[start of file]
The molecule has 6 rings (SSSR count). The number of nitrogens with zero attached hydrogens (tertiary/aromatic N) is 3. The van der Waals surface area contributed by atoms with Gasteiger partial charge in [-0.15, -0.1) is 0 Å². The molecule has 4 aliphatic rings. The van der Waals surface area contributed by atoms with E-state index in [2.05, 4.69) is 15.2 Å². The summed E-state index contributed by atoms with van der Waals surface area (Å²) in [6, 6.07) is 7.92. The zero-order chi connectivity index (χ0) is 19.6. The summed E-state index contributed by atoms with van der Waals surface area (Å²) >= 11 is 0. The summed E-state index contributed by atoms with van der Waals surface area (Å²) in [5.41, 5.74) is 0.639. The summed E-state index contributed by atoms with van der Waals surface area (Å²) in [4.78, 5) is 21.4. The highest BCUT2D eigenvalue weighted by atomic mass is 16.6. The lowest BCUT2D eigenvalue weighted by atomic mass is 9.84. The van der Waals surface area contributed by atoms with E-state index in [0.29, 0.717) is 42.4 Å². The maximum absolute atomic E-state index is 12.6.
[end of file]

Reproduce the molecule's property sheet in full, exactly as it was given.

The molecule has 6 rings (SSSR count). The number of nitrogens with zero attached hydrogens (tertiary/aromatic N) is 3. The van der Waals surface area contributed by atoms with Gasteiger partial charge in [-0.15, -0.1) is 0 Å². The molecule has 4 aliphatic rings. The van der Waals surface area contributed by atoms with E-state index in [2.05, 4.69) is 15.2 Å². The summed E-state index contributed by atoms with van der Waals surface area (Å²) in [6, 6.07) is 7.92. The zero-order chi connectivity index (χ0) is 19.6. The summed E-state index contributed by atoms with van der Waals surface area (Å²) >= 11 is 0. The summed E-state index contributed by atoms with van der Waals surface area (Å²) in [5.41, 5.74) is 0.639. The summed E-state index contributed by atoms with van der Waals surface area (Å²) in [4.78, 5) is 21.4. The highest BCUT2D eigenvalue weighted by atomic mass is 16.6. The lowest BCUT2D eigenvalue weighted by atomic mass is 9.84. The van der Waals surface area contributed by atoms with E-state index in [0.29, 0.717) is 42.4 Å². The maximum absolute atomic E-state index is 12.6.